By Carl Begai
Platinium does in fact exist, as an indie band out of Nürnberg, Germany rather than a precious metal. Given that I’ve been living in their home town for over a decade, the fact they’ve remained beneath the radar is both amazing and a little embarrassing. Thanks to a trusted face at a favourite local pub, however, Platinium was served up with a round of beer and turned out to be a pleasant surprise. A gritty mix of modern day Brit rock, high quality pop, and the occasional standard four chord metal riff, the sextet are a refreshing oddity on a music scene cluttered with bands desperate to cash in on the latest trend.
From a musically educated Canadian point of view, Platinium are the German counterpart to cult favourites The Pursuit Of Happiness. As comparisons go, there is no higher praise amongst people in-the-know.
The band is currently pushing their second album, entitled Ernsthaft. Ten songs built for the bar circuit on any given weekend in Europe or North America, language barrier be damned.
“It was actually a long way to go for this album,” says guitarist Michael Schiffmann. “We started in 2003 when we were in school and released our first album in 2005. We were all around 17 or 18 years old. Nothing really happened with the band after that until we released this new album in 2010.”
Bassist Daniel Stumpner clarifies this last statement as Platinium having chosen to focus on the stage rather than going skull-to-grindstone trying to secure a record deal.
“After the release of the first album we had a lot of gigs around the Nürnberg area. It was always an area thing, and we ended up with a lot of fans and even a sort of fan club (laughs). When we finally made Ernsthaft, we didn’t work on new material with the idea of making an album, we just produced one song after the other. We looked at which songs fit together, and when were convinced we had the right mix, then we decided to make the album. We didn’t want to sound like Metallica or Linkin Park, we wanted to have our own style. We’re hobby musicians, we’re doing what we like. The plan isn’t to make big money or become famous doing this. It just has to be fun and it has to be our stuff, our style.”
“There was a big variety of songs in the way that they were made,” adds Schiffmann. “We had working titles, songs that had no meaning at all – one was about quark, for example (a suspicious looking yoghurt-ish food) – and lots of silly things like that, but it was fun to rehearse and write. Of course, we couldn’t bring that stuff to record in the studio. I think we had around 25 songs and we took the best 10 that we felt we could be a bit more serious about.”
With this fun factor in mind, it’s startling to find a song in the mix that countrymen Rammstein would be more than happy to rip off and call their own. The song in question, entitled ‘Gefangen’ (translated: ‘Trapped’) is three-and-a-half minutes of twisted lyrics put to an upbeat rock riff.
“What I find pretty funny about ‘Gefangen’ is that nobody ever recognized that it’s about a girl being raped,” says Schiffmann. “The fans are out there listening to the song as we’re playing it, rocking out going ‘Yeah!’, but the lyrics are very, very dark.”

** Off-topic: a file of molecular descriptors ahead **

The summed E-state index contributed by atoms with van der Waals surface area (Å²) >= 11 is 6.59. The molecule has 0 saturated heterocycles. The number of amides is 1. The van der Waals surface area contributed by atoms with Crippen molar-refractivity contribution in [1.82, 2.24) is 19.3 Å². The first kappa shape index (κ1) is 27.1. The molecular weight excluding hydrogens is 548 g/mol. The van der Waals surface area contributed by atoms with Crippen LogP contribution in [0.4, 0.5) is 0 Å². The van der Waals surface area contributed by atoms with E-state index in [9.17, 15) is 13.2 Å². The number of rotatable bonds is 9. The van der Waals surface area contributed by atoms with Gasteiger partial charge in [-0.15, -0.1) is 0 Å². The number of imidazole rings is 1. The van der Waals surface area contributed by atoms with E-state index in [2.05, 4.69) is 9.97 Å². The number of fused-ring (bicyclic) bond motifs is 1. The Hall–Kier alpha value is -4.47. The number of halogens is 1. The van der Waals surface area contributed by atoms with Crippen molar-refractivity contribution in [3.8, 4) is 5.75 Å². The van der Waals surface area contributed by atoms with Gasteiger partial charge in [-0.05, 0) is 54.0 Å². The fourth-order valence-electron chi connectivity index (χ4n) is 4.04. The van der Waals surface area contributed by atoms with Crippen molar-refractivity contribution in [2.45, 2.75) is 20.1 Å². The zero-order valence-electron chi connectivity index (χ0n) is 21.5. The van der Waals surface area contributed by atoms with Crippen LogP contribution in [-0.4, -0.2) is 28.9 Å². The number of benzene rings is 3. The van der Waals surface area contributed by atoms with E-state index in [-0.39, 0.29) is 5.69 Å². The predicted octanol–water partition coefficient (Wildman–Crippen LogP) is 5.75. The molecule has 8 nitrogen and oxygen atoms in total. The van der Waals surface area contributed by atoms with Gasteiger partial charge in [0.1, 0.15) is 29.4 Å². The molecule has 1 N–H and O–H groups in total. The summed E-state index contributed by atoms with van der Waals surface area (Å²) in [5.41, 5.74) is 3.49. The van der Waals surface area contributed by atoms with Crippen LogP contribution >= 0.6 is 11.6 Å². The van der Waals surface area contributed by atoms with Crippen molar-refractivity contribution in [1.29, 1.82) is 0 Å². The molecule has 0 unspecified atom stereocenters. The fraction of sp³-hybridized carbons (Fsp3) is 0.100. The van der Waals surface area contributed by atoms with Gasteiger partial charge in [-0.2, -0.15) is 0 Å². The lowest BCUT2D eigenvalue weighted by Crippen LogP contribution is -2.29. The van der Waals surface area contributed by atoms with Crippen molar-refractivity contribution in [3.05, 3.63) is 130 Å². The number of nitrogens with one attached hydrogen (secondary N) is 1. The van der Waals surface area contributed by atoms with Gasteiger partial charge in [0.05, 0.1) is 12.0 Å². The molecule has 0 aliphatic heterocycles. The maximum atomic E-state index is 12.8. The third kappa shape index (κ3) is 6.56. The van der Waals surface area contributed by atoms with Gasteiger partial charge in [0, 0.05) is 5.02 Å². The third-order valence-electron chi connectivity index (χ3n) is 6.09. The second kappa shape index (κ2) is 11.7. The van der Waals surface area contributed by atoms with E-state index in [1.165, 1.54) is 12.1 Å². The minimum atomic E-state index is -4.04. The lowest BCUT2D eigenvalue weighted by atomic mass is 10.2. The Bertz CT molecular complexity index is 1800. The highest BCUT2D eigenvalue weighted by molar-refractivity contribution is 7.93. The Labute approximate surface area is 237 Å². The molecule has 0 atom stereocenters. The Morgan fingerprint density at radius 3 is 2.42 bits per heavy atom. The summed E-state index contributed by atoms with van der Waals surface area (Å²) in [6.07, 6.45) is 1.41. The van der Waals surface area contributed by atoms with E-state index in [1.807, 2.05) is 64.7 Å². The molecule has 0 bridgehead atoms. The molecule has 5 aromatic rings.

Germany’s commercial rock and pop music scene is, at least from a foreign journalist’s point of view, a cesspool of disposable here-today-not-gone-soon-enough mediocre “artists” and ass-kissing suits seeking the next infusion for their already bloated bank accounts. Hard to believe, but it makes the American Idol culture look positively tasteful. Having grown up in this environment, Platinium make a point of gearing themselves away from this 15-seconds-of-fame mentality. It shows in their music.
“We don’t care about the mainstream,” claims Stumpner. “We’ve never said ‘Oh, that sounds cool, we’ll copy it a little bit and then add some of our own style to it.’
“We have the variety in our music because of us and not someone else,” adds Schiffmann. “We’ve had great feedback from fans and friends, and we’re starting to approach record labels now. So, we’ll see if anything comes out of that. At the moment it’s still very dependent on doing gigs and trying to sell albums by hand. We’re not selling albums like crazy – it’s just one here, one there – which is why we’re looking for a label and a publisher. We want to spread our music a little bit more now. The album is almost a year old, but we haven’t really had the chance to get it out to people outside our fanbase.”
With luck, the band’s video for the track ‘Stars’ will drum up some curiosity, which in turn could translate to genuine interest. Once again, very reminiscent of The Pursuit Of Happiness street rock feel. Their modern day Dead Poet’s Society black-shirt-gold-tie eveningwear image can only help their cause.
Schiffmann: “The guys that did the video for us were professionals. They’re friends of ours, they’re independent, but this wasn’t the first time they’ve shot a video. It was low budget, absolutely, but we don’t think it looks low budget at all.”
For the future, Platinium don’t plan on waiting another five years to release a new album. Nor do they have any intention of losing their German identity even though the How To Be A Rock Star handbook pegs English as the language for international success.
“We want to keep things in German,” Stumpner says. “Sometimes we do a song in English but there’s no reason why we shouldn’t sing in German. It’s who we are. Usually it’s an 80-20 split because it gives a special mood or feeling to an album, but having the songs in German is how we feel comfortable. There’s no reason to change that.”
Check out Platinium’s official MySpace page here.